8 GLARING Signs You (Or Someone You Love) Might Have ADHD

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Your Partner’s ADD is Driving you Crazy
Love, Self

Treat the problem before it gets worse.

Many people are attracted to individuals with ADD or ADHD for their zany sense of humor, imagination, creativity, charm and “out of the box” thinking. But for many couples, those attractive qualities can sometimes fade in the light of untreated ADD. 

Sadly, untreated ADD is a large factor in many divorces and breakups. The following is a list of some of the signs you may have ADHD, as well as the trouble they cause for couples.

1. They have uncontrollable rage or anger.

Many individuals with ADD have difficulty controlling their anger and can provoke their partner’s anger as well. The partners of individuals with ADD (POADD) are often overwhelmed and exhausted with all the fighting, and feel badly that they're unable to control their temper.

2. They have trouble with finances and spending.

People with ADD often having problems with impulsive spending, problems keeping a job, and/or underemployment. There's often a lot of debt and hoarding of items purchased on a whim that may be stashed away in closets, drawers, under the bed or in disarray around the home. Online spending is also often a big problem as well.

3. They're unable to hold a job.

Due to their partner’s inability to hold a job, the POADDs often don't feel that they can take risks in their professional lives due to the sense that theirs is the only stable source of income. In addition, they often under-perform at work due to an ongoing “crises” and stress caused by their home life.

4. They avoid sex, or want it constantly.

ADD partners can either lose interest in sex or will expect to have sex all the time. Sometimes this occurs because person with ADD gets bored easily or (paradoxically) sex may be used as a stimulant.

The POADD’s loss of interest in sex with their partner is due to the feeling of having sex with their child (since they often take on the role of parent), and the partner with ADD often loses interest in sex because he or she may feel like they're having sex with their parent.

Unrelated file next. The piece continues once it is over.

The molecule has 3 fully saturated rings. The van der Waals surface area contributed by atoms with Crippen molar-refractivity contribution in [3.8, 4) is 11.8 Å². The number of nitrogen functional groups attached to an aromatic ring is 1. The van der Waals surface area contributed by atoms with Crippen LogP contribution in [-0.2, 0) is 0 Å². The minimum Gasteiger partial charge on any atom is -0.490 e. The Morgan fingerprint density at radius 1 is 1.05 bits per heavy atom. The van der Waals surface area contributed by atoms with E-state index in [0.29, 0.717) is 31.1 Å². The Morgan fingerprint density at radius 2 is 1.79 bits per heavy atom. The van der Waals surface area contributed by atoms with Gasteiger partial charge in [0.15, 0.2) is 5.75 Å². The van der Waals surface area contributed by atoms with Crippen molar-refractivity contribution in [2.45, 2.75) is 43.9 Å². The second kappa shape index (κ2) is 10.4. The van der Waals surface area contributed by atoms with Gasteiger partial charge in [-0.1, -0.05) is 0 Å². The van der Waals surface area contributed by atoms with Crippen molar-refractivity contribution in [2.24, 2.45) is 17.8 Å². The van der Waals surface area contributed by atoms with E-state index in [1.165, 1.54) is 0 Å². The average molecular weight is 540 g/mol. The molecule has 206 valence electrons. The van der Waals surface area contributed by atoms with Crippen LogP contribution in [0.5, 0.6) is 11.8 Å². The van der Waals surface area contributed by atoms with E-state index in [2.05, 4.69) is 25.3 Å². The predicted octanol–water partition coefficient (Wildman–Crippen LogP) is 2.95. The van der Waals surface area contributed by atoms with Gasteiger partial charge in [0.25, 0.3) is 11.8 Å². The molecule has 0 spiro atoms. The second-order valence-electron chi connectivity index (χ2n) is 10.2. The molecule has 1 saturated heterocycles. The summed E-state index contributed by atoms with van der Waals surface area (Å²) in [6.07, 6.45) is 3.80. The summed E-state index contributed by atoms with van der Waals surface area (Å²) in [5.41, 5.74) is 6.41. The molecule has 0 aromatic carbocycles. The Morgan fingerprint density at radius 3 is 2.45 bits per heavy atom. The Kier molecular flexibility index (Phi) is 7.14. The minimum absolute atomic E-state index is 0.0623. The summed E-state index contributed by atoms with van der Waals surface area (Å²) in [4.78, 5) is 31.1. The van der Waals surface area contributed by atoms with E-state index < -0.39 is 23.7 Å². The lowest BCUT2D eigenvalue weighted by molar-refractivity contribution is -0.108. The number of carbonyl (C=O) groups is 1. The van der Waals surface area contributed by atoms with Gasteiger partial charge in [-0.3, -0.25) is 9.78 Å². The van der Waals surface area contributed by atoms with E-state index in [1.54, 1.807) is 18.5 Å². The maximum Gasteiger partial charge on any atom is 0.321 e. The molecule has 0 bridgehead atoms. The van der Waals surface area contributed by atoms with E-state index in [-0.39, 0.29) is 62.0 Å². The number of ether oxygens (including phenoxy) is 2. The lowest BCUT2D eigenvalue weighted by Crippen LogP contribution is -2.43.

5. They're frequently involved in traffic violations.

People with ADD frequently have car accidents that cause worry about their safety and/or the safety of the passengers, who are very often their children. They often have very high insurance rates and costly violations, which put further financial strain on the couple.

6. They put the children in danger.

POADDs often tell me that they feel that the bulk of most decisions rest on their shoulders. If they have children, they feel that they're the one single parent raising their children alone. They don't feel supported by their partner.

Even if they were thinking of getting a divorce, they're too frightened for their children’s well-being to ever leave, so they feel locked in a hopeless partnership, staying for the sake of providing stability for their children.

7. The stress has caused you to developed an illness.

POADDs often develop illnesses that are caused by the effects of living in a stressful environment. Sometimes these illnesses are chronic, such as chronic fatigue, and sometimes they're manifested as frequent bouts with common viruses, such as colds. This impairs their ability to function effectively in the world and can create further isolation.

8. You have trouble seeking out help.

Very often, couples don't know where to turn for help. They may speak to a family doctor, pastor or clinician that isn't well versed in the area of ADD and miss the diagnosis, causing more damage to the relationship. It isn't until the diagnosis is clearly understood and applied to the individuals' lives through understanding that it's possible for healing to occur.

But there's hope for those who seek out effective support systems. Couples can learn to communicate and find ways to bridge these gaps. They can learn about effective ways to set boundaries, share responsibilities, develop talents and goals, strive for healthy intimacy, and gain self-esteem and confidence.

Actively look for clinicians that specialize in working with individuals with ADD and their families. Find support groups in your area that work with adults with ADD and or their partners. If you need help finding support groups in your area, you can contact your local CHADD chapter and ask for assistance.

Never give up until you have all the answer. Positive change does happen with the proper information and support.


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